Michael Brunström also posted a photo of himself online this morning, holding the Malcolm Hardee Award.

Michael Brunstrom holds his Malcolm Hardee Award

Michael Brunström holds his increasingly prestigious Award as Malcolm Hardee would have wanted

 

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OTT Southwark Council officialdom threatens Martin Soan’s comedy club and reprimands Bill Bailey’s ex-roadie

THIS BLOG HAS BEEN TEMPORARILY REMOVED FOR LEGAL REASONS UNCONNECTED WITH ME

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After “Only Fools and Horses” – comic Martin Soan & The Village Hall People

Martin Soan and the village hall people

Martin Soan yesterday, with friends from the Nunhead area

Yesterday, I spent the afternoon with Pull The Other One comedy club runners Martin and Vivienne Soan in Nunhead aka a little bit of Peckham in South East London.

And I found out to my shock that, in August, there will be creative things happening in parts of Britain other than Edinburgh. Specifically Nunhead and Peckham.

Martin and Vivienne have lived there for over 30 years.

They have run Pull The Other One there for 8 years.

In my ignorance, I still think of Peckham as down-market Only Fools and Horses territory, but Martin knows someone in a local estate agent and house prices in the area recently rose by around £7,000 literally overnight. A two-bedroom house across the street from his home sold last month for over £500,000.

“When property’s cheap,” Martin suggested yesterday, “the artists move in and make it a ‘groovy’ area to go to. That’s exactly what’s happened to Peckham. And we had all these diverse cultures from all over the world gather here along with the artists because it was cheap. But now it is coming up and I want to introduce this influx of Yuppiedom and money to the side of Peckham that actually made it happen.”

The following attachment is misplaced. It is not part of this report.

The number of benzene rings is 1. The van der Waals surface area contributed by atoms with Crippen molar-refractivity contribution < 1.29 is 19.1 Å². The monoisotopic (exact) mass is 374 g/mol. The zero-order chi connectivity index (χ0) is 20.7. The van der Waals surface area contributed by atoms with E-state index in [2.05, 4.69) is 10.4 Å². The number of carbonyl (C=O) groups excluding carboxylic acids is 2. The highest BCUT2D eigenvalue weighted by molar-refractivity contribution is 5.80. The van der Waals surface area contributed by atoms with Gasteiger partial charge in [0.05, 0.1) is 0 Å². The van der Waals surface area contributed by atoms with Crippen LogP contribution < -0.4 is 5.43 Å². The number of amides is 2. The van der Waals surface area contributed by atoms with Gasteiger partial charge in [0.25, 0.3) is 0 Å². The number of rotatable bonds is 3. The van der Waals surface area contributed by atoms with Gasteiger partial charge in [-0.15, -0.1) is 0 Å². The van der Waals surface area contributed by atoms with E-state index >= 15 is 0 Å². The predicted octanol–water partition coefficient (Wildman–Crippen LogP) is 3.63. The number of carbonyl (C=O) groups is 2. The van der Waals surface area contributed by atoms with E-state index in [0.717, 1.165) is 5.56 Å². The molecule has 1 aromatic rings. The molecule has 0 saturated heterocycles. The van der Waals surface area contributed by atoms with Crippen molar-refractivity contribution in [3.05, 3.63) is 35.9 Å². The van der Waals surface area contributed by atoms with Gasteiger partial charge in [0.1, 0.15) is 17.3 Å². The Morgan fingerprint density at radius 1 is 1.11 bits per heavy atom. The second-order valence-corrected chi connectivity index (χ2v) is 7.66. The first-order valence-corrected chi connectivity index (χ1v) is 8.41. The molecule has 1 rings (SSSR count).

So Martin is organising The Village Hall Experience on Saturday 17th August.

“It’s going to happen on the site of the old Peckham Lido,” Martin told me. “It’s very rarely visited and completely under-used, apart from a few dog-owners who let their dogs shit on it. Three-quarters of it is surrounded by trees so, once you’re there, it’s actually rather nice and it’s near where William Blake had his boyhood vision of angels in a tree.

William Blake’s vision of Jacob’s Ladder

William Blake – from trees to Jacob’s Ladder

“It’s 25 years since the Lido closed and the reason I can remember that date is that Vivienne was one of the last bathers in there, while she was pregnant with our eldest daughter Sydney,”

“So what’s the concept?” I asked.

“Basically,” said Martin, “anything you can imagine happening in a village hall we are going to endeavour to put on in one large marquee and three smaller satellite marquees. That ranges from Taekwondo demonstrations to Cubs & Scouts, to the local fire brigade, police and ambulance, to jumble sales, white elephant stalls, a youth club involving black light ping pong – you play in total darkness with ping pong balls that glow in the dark – to a Women’s Institute formation team, a little bit of professional cabaret, maybe a beetle drive or a bingo game, a pet competition, a funny vegetable competition, a cake competition… There’s going to be a bit of a tea dance, a bit of rock ‘n’ roll and a village hall disco.”

“Heavens!” I said. “So this is an all-day event?”

“At a usual village hall event,” said Martin, “each of those things would take up several hours. But we’re going to compress each and every one into tiny, tiny vignettes.”

“So how long?” I asked.

“I would say the jumble sale would last five minutes,” explained Martin. “The Taekwondo people wanted to do a half-hour demonstration. I said That’s out of the question. It will be seven minutes maximum. The youth club will probably be about 15 minutes. The cabaret will be about 25 minutes.”

“How do you demonstrate a youth club?” I asked.

“Well,” said Martin, “there are three basic elements to the show and we’re going to do it twice. There will be a matinée show and an evening show.”

“How long is each show?”

“About three hours long. People can come in and go out any time they want – just join in for the bits they’ve come to see. Someone may just come in to see his mates sing in the local choir.

“The first section will come under the heading of The Tea Dance. The middle section is The Youth Club. The end section is The Cabaret. Within that, we will have all the other elements.

martinviviennesoan_9may2012b

Martin and Vivienne Soan on an unusually quiet day at home

“There’s going to be a team of Women’s Institute volunteers all dressed-up like my giddy aunt, along with Vivienne and comic Lindsey Sharman. They will all have clipboards and they’ll basically be my stagehands. They will be busybodying around and getting everyone moving along.

“As soon as you’ve sat down and got into the jumble sale, it’s going to be over and the volunteers will transform The Tea Dance into The Youth Club and into The Cabaret.”

“Any nudity and The Greatest Show on Legs?” I asked.

“Absolutely not,” said Martin. “It’s a family show and, because the Council have funded it, we have to be inclusive of all the different minorities and majorities in the area.